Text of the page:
Background context: The intervertebral disc is a common source of low back pain (LBP). Prospective studies suggest that treatments that intermittently distract the disc might be beneficial for chronic LBP. Although the potential exists for distraction therapies to affect the disc biomechanically, their effect on intradiscal stress is debated. Purpose: To determine if distraction alone, distraction combined with flexion, or distraction combined with extension can reduce nucleus pulposus pressure and posterior annulus compressive stress in cadaveric lumbar discs compared with simulated standing or lying. Study design: Laboratory study using single cadaveric motion segments. Outcome measures: Strain gauge measures of nucleus pulposus pressure and compressive stress in the anterior and posterior annulus fibrosus. Methods: Intradiscal stress profilometry was performed on 15 motion segments during 5 simulated conditions: standing, lying, and 3 distracted conditions. Disc degeneration was graded by inspection from 1 (normal) to 4 (severe degeneration). Results: All distraction conditions markedly reduced nucleus pressure compared with either simulated standing or lying. There was no difference between distraction with flexion and distraction with extension in regard to posterior annulus compressive stress. Discs with little or no degeneration appeared to distribute compressive stress differently than those with moderate or severe degeneration. Conclusions: Distraction appears to predictably reduce nucleus pulposus pressure. The effect of distraction therapy on the distribution of compressive stress may be dependent in part on the health of the disc.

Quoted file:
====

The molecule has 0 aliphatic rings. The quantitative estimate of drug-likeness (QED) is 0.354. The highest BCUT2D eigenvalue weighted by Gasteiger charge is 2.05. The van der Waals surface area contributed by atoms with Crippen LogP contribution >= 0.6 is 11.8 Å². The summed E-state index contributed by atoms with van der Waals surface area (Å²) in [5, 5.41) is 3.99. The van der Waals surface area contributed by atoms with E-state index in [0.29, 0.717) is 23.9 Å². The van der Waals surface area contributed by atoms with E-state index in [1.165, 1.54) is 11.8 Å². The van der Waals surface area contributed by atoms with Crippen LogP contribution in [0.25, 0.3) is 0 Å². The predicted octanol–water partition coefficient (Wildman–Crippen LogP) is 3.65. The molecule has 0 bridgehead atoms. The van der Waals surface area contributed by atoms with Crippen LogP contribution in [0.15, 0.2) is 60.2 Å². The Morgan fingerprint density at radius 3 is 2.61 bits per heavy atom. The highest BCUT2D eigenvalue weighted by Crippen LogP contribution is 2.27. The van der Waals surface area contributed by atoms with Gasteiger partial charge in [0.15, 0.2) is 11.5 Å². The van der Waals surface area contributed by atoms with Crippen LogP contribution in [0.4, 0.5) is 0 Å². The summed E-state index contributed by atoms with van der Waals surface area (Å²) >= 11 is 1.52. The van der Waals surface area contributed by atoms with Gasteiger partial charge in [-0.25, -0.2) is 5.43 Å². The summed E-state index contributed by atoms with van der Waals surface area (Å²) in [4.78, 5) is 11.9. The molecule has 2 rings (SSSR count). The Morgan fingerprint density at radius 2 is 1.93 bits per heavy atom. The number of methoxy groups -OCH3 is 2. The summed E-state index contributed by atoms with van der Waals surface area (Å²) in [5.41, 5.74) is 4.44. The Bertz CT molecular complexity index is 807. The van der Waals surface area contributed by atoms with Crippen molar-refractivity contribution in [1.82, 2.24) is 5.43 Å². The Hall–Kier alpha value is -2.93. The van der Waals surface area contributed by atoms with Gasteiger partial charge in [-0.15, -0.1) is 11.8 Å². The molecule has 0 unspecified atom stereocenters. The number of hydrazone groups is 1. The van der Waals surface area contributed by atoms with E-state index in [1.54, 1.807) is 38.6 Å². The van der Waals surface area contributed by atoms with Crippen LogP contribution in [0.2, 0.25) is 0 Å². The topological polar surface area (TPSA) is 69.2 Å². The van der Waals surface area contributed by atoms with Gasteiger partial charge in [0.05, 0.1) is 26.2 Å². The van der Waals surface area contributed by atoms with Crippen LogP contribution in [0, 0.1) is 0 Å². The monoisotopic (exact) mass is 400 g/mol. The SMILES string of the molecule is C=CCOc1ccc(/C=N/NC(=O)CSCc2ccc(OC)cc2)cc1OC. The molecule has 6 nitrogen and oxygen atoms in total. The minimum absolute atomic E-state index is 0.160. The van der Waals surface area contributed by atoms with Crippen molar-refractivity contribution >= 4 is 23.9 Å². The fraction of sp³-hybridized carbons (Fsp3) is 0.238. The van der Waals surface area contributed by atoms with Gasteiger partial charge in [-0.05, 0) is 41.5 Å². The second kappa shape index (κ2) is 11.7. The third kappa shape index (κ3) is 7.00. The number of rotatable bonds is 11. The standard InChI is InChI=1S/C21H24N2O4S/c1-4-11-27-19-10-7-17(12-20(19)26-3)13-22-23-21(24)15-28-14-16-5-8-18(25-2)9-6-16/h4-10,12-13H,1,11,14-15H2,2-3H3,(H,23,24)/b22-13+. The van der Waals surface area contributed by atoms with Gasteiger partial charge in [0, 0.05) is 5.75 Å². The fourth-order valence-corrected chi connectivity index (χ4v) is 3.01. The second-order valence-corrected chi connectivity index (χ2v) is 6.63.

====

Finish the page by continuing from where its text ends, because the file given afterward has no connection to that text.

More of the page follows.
All Science Journal Classification (ASJC) codes
- Orthopedics and Sports Medicine
- Clinical Neurology